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News / Business / Clark County Business

Economic recovery forum in Vancouver adjusts to pandemic landscape

Development officials use virtual setting to discuss new challenges of three-dimensional world

By Anthony Macuk, Columbian business reporter
Published: July 17, 2020, 7:18pm

The COVID-19 pandemic has disrupted the usual lineup of conferences and events that would be held at the Hilton Vancouver Washington in a typical year, but this week saw a hint of how those kinds of events are evolving to match the times.

The Washington Economic Development Association on Tuesday and Wednesday hosted an economic recovery forum titled “Onward & Upward,” presented live at the Hilton but broadcast to an entirely virtual audience.

Port of Vancouver Director of Economic Development Mike Bomar and Vancouver Economic Development Division Manager Teresa Brum helped organize the two-day event, introducing or moderating multiple discussion panels.

They also led a virtual tour of The Waterfront Vancouver, replacing a planned in-person tour that was intended to showcase the district’s development progress in the five years since the last Washington Economic Development Association conference in Vancouver.

The event was designed to try to replicate the networking feel of an in-person conference, according to the association’s Executive Director Suzanne Dale Estey, with virtual “breakout” sessions in between each of the big discussion panels. Most of the participants appeared via Zoom, but Bomar, Brum and other association staff and board members spoke from a podium at the Hilton events center.

Following initial remarks from Vancouver Mayor Anne McEnerny-Ogle, the opening session focused on equity during pandemic recovery, featuring Washington Commerce Director Lisa Brown and Bryant Campbell, Business Oregon’s diversity, equity and inclusion manager.

Brum then moderated a panel about available recovery resources from federal agencies, featuring U.S. Small Business Administration Regional Administrator Jeremy Field, U.S. Department of Commerce Economic Development Representative Richard Berndt, Federal Reserve Bank of San Francisco Chief of Staff Tim Mahedy and Jeff Finkle, president of the International Economic Development Council.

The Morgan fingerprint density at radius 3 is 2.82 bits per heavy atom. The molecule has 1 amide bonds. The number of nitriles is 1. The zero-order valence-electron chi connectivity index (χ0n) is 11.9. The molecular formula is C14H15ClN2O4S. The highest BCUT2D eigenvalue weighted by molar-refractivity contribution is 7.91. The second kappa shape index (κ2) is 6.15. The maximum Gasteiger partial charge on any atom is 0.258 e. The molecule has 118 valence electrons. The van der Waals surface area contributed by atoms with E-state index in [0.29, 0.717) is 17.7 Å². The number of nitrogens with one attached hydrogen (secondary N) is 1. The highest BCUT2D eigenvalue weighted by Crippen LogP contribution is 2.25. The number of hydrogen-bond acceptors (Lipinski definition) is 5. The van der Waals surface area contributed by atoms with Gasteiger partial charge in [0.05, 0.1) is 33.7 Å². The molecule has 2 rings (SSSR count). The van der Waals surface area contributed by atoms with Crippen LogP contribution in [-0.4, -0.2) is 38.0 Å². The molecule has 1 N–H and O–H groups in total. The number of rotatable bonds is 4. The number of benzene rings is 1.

The discussion touched on the damage done by the pandemic so far and the potential for economic recovery, as well as business resources such as the Paycheck Protection Program and the Small Business Administration’s Economic Injury Disaster Loan program.

“In just three months the SBA has approved and dispersed nearly twice as many (Economic Injury Disaster) loans for COVID-19 than we have for all other disasters in the combined 67-year history of the agency,” Field said.

Tuesday’s keynote session was titled “Accessing Capital to Spark Recovery” and included talks from Gov. Jay Inslee, American Bankers Association President Rob Nichols and Chris Green, assistant director of the Washington State Department of Commerce Office of Economic Development.

Inslee expressed confidence in Washington’s ability to recover economically but emphasized the need to rein in the pandemic first, describing the state as being in the second or third inning of a nine-inning game.

“The current conditions we’re in are the most challenging, certainly, of my lifetime, and they’re not going to be over next Monday,” he said. “I wish I could say they’re going to be.”

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Katie Drucker, head of business development and partnerships at Madrona Venture Group, led the first session on Wednesday detailing a “Back to Work Toolkit” with resources for employers in the midst of reopening.

The next panel focused on equity and universal economic opportunity during the recovery, featuring Prosper Portland Economic Development Director Tory Campbell, Hispanic Metropolitan Chamber Executive Director Carmen Castro, Seattle Office of Economic Development Director Bobby Lee, Thurston Economic Development Council Executive Director Michael Cade and Port of Bellingham Economic Development Project Manager Gina Stark.

The conference closed out with a keynote session about action plans for economic developers, led by researcher Richard Florida, who discussed ways for communities to rebuild their economies, including by rethinking infrastructure and public spaces to allow businesses to function while maintaining social distancing.

“If you ask me, what the biggest outcome in terms of the physical landscape of our cities and suburbs (will be), it’s going to be healthier and more active streets,” he said.

Columbian business reporter